The treatment begins with a build-up phase. Injections containing increasing amounts of the allergens are given 1 to 2 times a week until the target dose is reached. This target dose varies from person to person. The target dose may be reached in 3 to 6 months with a conventional schedule (one dose increase per visit) but may be achieved in shorter period of time with less visits with accelerated schedules such as cluster that administers 2-3 dose increases per visit.
The maintenance phase begins when the target dose is reached. Once the maintenance dose is reached, the time between the allergy injections can be increased and generally range from every 2 to every 4 weeks. Maintenance immunotherapy treatment is generally continued for 3 to 5 years.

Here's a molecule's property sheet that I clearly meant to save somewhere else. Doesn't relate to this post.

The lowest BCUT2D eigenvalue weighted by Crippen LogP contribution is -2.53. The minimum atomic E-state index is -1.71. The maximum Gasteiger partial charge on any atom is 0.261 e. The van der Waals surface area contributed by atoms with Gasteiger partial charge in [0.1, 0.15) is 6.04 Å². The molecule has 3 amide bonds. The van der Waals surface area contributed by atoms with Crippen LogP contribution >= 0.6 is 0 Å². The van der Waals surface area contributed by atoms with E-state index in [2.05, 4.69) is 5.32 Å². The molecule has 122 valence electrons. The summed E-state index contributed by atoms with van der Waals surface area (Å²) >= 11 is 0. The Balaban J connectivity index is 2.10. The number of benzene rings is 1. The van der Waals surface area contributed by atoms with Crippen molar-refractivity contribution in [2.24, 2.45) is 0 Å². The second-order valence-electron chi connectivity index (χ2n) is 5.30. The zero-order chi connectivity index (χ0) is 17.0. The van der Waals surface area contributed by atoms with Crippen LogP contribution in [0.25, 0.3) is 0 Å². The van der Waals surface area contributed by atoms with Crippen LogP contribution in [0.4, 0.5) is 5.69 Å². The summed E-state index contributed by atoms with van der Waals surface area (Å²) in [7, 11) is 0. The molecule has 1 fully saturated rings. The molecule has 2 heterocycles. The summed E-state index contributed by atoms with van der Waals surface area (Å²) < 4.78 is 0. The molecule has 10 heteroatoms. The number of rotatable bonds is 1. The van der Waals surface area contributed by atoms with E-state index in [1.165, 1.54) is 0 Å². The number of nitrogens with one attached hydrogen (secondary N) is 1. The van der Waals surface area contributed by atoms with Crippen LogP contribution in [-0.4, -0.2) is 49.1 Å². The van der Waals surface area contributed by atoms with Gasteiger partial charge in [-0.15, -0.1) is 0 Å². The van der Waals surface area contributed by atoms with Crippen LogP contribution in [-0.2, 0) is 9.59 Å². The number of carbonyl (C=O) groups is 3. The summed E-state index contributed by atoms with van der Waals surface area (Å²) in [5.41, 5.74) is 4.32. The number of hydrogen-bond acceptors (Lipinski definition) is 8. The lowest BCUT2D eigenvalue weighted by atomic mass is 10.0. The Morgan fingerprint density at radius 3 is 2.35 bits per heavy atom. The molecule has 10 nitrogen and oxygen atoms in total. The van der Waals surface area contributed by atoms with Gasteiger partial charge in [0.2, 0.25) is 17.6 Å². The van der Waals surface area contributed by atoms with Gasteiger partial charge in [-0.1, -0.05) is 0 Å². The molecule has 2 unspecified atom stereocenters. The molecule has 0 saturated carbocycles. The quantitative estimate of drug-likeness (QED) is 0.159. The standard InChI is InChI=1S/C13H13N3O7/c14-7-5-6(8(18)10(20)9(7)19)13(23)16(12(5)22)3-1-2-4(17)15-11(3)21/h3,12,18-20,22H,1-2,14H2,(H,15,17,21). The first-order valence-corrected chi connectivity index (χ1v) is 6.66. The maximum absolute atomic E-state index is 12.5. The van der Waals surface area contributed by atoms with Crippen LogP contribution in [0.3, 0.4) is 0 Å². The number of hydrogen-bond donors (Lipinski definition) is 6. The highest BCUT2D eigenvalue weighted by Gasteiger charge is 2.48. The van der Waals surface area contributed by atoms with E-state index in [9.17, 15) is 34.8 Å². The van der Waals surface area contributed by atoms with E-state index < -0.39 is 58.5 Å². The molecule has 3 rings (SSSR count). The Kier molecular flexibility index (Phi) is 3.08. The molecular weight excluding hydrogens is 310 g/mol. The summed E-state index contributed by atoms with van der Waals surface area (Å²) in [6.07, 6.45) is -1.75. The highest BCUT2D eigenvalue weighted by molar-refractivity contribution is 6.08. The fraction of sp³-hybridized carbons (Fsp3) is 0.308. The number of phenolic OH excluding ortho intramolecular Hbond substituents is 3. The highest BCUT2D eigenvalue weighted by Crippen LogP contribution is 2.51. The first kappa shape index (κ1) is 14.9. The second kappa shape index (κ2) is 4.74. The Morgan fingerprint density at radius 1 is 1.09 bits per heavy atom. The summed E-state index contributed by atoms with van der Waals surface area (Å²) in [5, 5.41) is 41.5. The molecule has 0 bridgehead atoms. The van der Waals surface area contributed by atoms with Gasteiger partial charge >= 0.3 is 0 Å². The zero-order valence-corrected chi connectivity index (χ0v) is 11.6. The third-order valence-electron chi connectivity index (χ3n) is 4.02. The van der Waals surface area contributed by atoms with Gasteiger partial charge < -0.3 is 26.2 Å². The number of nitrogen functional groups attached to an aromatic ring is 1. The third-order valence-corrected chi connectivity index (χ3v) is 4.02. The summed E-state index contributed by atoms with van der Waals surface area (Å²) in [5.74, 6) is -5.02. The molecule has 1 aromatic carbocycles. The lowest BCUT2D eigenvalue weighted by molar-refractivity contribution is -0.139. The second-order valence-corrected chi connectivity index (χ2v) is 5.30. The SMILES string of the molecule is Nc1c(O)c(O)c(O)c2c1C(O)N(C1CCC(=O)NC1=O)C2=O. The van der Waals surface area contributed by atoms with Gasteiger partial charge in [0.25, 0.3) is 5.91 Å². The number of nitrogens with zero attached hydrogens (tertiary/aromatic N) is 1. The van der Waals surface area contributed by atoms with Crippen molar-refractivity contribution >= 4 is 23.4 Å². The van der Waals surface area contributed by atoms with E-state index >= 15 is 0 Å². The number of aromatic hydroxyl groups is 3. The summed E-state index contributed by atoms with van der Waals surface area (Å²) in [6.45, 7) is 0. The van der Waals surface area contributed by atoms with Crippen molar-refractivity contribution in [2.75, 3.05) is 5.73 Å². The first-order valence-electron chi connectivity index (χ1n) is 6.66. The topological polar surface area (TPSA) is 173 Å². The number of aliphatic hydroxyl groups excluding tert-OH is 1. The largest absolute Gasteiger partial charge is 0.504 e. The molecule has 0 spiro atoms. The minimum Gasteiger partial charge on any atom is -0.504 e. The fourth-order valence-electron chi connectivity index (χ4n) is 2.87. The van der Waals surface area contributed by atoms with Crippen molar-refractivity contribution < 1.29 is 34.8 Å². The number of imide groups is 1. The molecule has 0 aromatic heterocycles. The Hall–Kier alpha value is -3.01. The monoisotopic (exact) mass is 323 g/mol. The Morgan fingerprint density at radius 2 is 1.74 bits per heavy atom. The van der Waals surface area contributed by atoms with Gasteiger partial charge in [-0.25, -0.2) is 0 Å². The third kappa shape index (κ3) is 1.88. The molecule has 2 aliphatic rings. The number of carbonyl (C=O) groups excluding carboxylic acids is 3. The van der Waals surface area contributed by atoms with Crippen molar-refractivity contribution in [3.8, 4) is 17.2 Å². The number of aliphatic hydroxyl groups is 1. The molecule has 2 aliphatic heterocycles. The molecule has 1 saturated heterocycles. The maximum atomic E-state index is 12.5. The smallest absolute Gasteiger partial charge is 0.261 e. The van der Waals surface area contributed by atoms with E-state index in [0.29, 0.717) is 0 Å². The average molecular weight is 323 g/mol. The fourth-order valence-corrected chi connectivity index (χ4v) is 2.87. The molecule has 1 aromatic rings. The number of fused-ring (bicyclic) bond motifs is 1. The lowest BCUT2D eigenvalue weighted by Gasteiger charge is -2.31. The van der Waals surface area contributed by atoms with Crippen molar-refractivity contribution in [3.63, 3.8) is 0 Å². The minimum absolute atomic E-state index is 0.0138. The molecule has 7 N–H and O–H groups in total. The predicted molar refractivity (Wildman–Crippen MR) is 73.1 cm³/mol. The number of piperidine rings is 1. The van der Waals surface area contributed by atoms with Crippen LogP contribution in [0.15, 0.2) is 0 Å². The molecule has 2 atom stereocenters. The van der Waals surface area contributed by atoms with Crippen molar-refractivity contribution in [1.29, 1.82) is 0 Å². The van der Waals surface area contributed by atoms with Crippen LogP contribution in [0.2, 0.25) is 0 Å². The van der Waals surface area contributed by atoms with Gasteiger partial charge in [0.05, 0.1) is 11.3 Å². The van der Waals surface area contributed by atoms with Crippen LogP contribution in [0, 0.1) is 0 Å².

Some people have lasting remission of their allergy symptoms but others may relapse after discontinuing immunotherapy, so the duration of allergen immunotherapy varies from person to person. Risks involved with the immunotherapy approach are rare, but may include serious life threatening anaphylaxis. For that reason, immunotherapy should only be given under the supervision of a physician or qualified physician extender (nurse practitioner or physician assistant) in a facility equipped with proper staff and equipment to identify and treat adverse reactions to allergy injections.
The decision to begin immunotherapy will be based on several factors:
- Length of allergy season and severity of symptoms
- How well medications and avoiding allergens control allergy symptoms
- Desire to avoid long-term medication use Time.